English retains the literal sense of the ancient word ("something bent or crooked"), while in other Germanic languages it tends to have only a figurative sense (German and Dutch krank "sick," formerly "weak, small"). The Continental definition entered into English crank via slang counterfeit crank "one who shams sickness to get charity" (1560s). OED notes that "the 16th c. vagabonds' cant contains words taken directly from Continental languages." It apparently lingered in the north (the 1825 supplement to Jamieson's Scottish dictionary has crank "infirm, weak, etc.") and might have influenced the development of the English word.

Meaning "twist or turn of speech, grotesquery in words" is from 1590s; that of "absurd or unreasonable act" (perhaps caused by "twisted judgment") is from 1848. The sense of "eccentric person," especially one who is irrationally fixated, is first recorded 1833; this sometimes is said to be from the crank of a barrel organ, which makes it play the same tune over and over; but more likely it is a back-formation from cranky (q.v.) and thus from the notion of one having a mental "twist."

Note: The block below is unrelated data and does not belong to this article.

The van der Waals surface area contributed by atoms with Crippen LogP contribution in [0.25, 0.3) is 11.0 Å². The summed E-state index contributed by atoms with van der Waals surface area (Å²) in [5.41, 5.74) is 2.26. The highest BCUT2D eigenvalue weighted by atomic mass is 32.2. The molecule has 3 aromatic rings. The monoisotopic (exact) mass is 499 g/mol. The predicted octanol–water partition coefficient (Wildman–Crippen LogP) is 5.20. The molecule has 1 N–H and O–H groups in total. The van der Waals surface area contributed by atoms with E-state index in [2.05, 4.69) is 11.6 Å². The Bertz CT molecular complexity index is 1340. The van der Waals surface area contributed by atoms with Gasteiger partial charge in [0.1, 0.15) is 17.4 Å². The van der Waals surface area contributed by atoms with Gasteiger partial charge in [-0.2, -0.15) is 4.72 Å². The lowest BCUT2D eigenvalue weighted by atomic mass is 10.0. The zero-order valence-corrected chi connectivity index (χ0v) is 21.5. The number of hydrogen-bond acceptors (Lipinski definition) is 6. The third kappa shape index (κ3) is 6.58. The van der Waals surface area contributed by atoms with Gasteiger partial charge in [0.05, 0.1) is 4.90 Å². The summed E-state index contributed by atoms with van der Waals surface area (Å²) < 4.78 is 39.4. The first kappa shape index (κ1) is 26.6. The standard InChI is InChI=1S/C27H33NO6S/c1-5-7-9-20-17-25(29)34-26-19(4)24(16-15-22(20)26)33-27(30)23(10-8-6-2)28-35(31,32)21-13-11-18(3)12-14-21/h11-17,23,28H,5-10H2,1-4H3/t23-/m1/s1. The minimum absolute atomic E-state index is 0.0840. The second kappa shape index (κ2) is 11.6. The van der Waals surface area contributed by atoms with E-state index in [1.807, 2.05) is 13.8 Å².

The person who adopts "any presentiment, any extravagance as most in nature," is not commonly called a Transcendentalist, but is known colloquially as a "crank." [Oliver W. Holmes, "Ralph Waldo Emerson"]

There also was a crank (adj.) in Middle English meaning "lively, brisk, merry," but it is of uncertain origin and connection. Cranky for "merry, lively" lingered into 19c. in northern England dialects and American English. Meaning "methamphetamine" attested by 1989, from the verb.